CSP’s experience and learning from the 50 years it has worked among and with the poor families of Kolkata’s slums and streets, is instructive for all who are engaged in similar work, and most of all for CSP’s own workers … today and in the future.
CSP’s work speaks as much about the resources and reflexes essential for fighting poverty, as it does about the sources, structures and trajectories of poverty in the 20th and 21st century. Above all, it shows that socio-economic poverty will not go away in the near future, if ever; and that there will continue to be times when poverty will intensify, making those who are poor poorer still, and driving more people into poverty.
CSP started working in 1969 and became a Registered Society in 1972. It started as a civil society response to the problems that beset Calcutta at the time, a Calcutta very different from the city that it has grown to be over the last 30 years. The Calcutta of 1969 was a deeply troubled city with industrial failure, growing unemployment, widespread poverty, political conflict and violence. The critical human index of this decline was the rise in infant mortality, a direct consequence of unemployment resulting in insufficient nutrition among poor families, impacting pregnant women and children in the womb. That most of these women were domestic workers with a full day’s workload was critically debilitating for both. New born children and infants were perforce left in the ‘care’ of aged and infirm relatives or older children who were out of school, creating a very adverse gap in child care for a generation of children who already suffered from serious malnutrition.
Starting work at this grim juncture, and at a time when non government initiatives to fight poverty were far from being as widespread as they are today, CSP had to find its way. It started work as a Red Cross milk distribution programme for pregnant and nursing women. As more and more women of poor and disadvantaged families accessed milk distribution, CSP became exposed to the full extent of their problems.
The women’s problems were their children’s. How to care for them, provide them nutrition, protect their health? How to educate them?
Trying to touch one problem stirred awareness of others. The growing interaction and trust between the women and CSP bore CSP’s work forward through a shared future. One by one, other initiatives followed. By the 1980’s CSP had put in place a corpus of interlinked anti-poverty services for these women from poor and disenfranchised families; addressing the three vital needs of survival security: nutrition and health, education, and income generation for women.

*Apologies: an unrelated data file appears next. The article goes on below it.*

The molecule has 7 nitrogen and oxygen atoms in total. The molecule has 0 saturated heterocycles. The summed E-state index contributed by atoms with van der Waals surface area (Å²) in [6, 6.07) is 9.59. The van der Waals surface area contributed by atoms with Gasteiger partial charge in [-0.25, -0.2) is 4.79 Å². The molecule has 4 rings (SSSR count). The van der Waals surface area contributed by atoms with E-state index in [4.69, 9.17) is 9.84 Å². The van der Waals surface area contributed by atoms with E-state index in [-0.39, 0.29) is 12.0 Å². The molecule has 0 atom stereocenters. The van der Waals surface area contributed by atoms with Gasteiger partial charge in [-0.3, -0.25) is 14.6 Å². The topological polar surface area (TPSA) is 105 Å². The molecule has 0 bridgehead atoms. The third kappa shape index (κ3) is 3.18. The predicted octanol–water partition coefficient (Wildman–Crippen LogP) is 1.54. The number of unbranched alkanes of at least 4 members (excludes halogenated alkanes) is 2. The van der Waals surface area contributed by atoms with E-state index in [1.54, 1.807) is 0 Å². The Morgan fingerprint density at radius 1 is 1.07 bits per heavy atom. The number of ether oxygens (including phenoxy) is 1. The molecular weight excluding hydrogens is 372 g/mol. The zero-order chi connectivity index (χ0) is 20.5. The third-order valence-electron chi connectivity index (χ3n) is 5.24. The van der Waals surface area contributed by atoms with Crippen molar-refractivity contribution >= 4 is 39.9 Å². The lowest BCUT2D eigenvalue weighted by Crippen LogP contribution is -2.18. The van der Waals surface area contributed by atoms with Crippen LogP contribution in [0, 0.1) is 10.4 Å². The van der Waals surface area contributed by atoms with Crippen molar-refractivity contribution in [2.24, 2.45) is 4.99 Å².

Through the 1980’s, social security of the city’s poor improved, mostly because of growth in Government services for the poor. The ‘trickle down’ effects of economic liberalisation from the mid 1990’s, induced a limited growth in employment for the poor. But there was no real transformation in their condition. Instead, a new syndrome set in and persisted. The poor were enabled to live with some security but the opportunity to progress beyond it remained missing. The poor were stuck where they were.
CSP was confronted by a new challenge. How to enable the children to go beyond literacy and primary education and finish schooling? How to make them skilled and employable and productive at higher levels of the economy? Two vital dimensions were opened up:
- The mainstreaming of more and more children from CSP’s schools onto secondary education, and some further into college, and
- Skills Training was widened, scaled up and given critical mass. CSP’s mission became the empowerment of the children of poor families through education, skilling, sports, creative talent and cultural participation, making them competent, competitive and employable in the higher economy.
CSP adopted a new goal, Breaking the Chain of Inherited Poverty’.
But the pendulum swung again. From the end of the first decade of this century, income inequality increased rapidly. Renewed economic dangers and social distress started making themselves felt. To them were added a new crisis, ecological degradation and climate change that had been predicted for half a century but were ignored.
It all came home to roost in 2020 as Covid-19 struck. The consequences for Kolkata’s poor were catastrophic. Across the city, daily labourers, domestic workers, semi-skilled employees of the unorganized economy, petty traders suddenly lost their incomes. CSP’s community was fundamentally threatened. CSP was back to fighting hardcore poverty. What was needed now was an urgent anti-poverty rescue mission to restore nutrition, education and employment.
CSP responded swiftly and put on stream an integrated life and livelihood saving initiative combining large scale food distribution, medical assistance, livelihood restoration, online education, financial support for children to return to secondary schools. Over two years now, CSP’s workers and the people of hard hit communities have worked shoulder to shoulder to hold the fort. As the economy returns to activity at a higher level, the crisis has reduced only marginally for the poor. Some may have returned to their jobs, but many more remain out of work, loss of livelihood persists on a large scale. It is not Kolkata’s problem alone, all across the world economies and environments remain vulnerable and threatened, disease abounds. Anti poverty work cannot and must not take its shoulder off the wheel. There is less reason to believe that the world will change for the better in the near future, and more to think it will get worse.